It has just gone 3pm last Sunday and it seemed like night was already beginning to set-in as I made my way from the DLR station, down an unassuming alleyway in the heart of Deptford, South London and into a re-purposed office-like block that is the home of the Deptford branch of Cockpit Arts.
Feeling just a little bit like Alice on a journey of discovery and also a little bit like I was back at high school in the 1960′s municipal-style building, I began to explore the higgledy-piggledy layout of the studios themselves.
Even when in the heart of the building, the makers’ studios don’t reveal themselves straight away. They are a series of smallish rooms, leading off nondescript corridors. Just like in the best adventure stories, glimpses of some of the wonders that lie ahead can be seen; in this case through internal windows into the studios where you can get a sense of some of the work going on inside.
Above, an example of a window into a studio – this one has been thoughtfully styled by Jen Rowland maker of intricately illustrated homeware.
It was busy when I arrived fairly late on the Sunday afternoon and because you had to go right into each room to see what was happening, it was a very intimate experience and a real opportunity to meet makers, actually feel the materials they use and see up-close the tools they work with.
Meeting the person who has made something and through seeing where they work, understanding a bit of how it was made, really does add another dimension to the work itself and can make it even more beautiful or precious than it would have been otherwise.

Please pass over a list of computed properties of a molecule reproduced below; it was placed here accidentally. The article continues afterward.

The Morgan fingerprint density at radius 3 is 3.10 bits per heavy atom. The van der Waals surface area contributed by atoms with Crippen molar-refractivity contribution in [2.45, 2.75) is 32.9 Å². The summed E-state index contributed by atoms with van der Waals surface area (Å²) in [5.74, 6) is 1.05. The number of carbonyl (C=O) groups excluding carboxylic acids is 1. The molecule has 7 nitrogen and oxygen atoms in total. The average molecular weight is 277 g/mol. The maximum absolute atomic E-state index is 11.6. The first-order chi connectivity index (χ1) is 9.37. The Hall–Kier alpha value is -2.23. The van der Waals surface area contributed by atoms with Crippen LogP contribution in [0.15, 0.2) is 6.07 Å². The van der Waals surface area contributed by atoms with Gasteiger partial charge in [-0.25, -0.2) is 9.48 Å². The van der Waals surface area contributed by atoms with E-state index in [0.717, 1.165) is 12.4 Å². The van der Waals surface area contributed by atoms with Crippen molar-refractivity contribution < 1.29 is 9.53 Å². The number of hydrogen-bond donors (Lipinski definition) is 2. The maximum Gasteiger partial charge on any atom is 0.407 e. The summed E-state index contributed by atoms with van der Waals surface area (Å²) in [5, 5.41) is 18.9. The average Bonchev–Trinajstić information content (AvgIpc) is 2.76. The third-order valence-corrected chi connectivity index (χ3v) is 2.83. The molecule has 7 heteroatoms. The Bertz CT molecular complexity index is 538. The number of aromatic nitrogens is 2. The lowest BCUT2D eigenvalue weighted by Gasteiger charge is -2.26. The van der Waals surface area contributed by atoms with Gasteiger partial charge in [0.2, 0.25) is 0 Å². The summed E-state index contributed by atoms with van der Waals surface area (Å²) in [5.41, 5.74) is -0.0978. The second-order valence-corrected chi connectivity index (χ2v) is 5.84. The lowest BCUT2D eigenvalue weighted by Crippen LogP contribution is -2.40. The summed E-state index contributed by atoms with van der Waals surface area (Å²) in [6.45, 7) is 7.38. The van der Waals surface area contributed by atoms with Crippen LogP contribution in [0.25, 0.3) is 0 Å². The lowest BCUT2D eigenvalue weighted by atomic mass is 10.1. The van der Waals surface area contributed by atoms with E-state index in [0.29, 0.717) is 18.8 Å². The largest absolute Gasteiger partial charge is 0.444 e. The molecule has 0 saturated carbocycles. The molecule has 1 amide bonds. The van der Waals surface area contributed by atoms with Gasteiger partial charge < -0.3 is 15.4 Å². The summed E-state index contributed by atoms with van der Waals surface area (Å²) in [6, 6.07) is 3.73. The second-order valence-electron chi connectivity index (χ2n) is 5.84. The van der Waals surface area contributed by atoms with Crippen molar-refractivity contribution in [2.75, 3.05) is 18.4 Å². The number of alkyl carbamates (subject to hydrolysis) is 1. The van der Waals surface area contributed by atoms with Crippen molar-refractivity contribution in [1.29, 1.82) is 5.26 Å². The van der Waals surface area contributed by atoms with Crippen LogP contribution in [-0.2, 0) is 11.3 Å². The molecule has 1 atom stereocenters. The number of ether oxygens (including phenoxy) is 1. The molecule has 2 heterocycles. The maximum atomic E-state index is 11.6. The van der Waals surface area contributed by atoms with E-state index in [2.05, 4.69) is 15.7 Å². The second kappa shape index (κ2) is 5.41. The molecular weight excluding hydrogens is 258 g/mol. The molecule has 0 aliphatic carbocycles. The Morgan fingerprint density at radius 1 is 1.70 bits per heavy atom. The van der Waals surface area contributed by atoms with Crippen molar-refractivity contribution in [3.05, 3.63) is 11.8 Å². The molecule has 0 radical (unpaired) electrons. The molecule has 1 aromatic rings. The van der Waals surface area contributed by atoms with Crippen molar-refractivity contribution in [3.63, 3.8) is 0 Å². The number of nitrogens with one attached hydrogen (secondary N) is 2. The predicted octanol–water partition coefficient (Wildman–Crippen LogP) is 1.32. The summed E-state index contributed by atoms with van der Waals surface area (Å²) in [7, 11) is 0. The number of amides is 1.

It was particularly wonderful to see the workspace of the award-winning maker Eleanor Lakelin, whose wooden sculptural works are so beautifully made and use their material in such an original way.
Above, Eleanor Lakelin’s studio space and some examples of her work.
One of the most interesting spaces belongs to textile designer Charlotte Grierson whose huge loom dominates her studio, along with the very evocative display of hundreds of different coloured threads, below. It would have been lovely to see the loom in action!
A display of Charlotte Grierson’s hand-woven textiles and her studio space
Three further weaver’s work stood out for us at the studios. The delicate yet modern lampshades by Josefin Landalv are woven with paper yarn. They diffuse the light beautifully and have a great textural quality that makes you want to reach out and touch them!
Rowenna Mason’s vibrant, modern twist on a traditional woven cushions fuse bold geometrics with a richness and sense of heritage that comes from the rough texture of the material. We definitely want some to brighten up our homes and see us through the dark winter days ahead!
Finally, we were drawn to the luxury of the subtle patterns and finely woven silk used to make Laura’s Adburgham’s textiles. Simple, understated, but beautifully crafted.
British craft is alive and well and can be found in the most unlikely looking places. If you get a chance to visit an open studio, and spend some time discovering makers who use true craftsmanship to create beautiful and unique pieces, we can highly recommend it!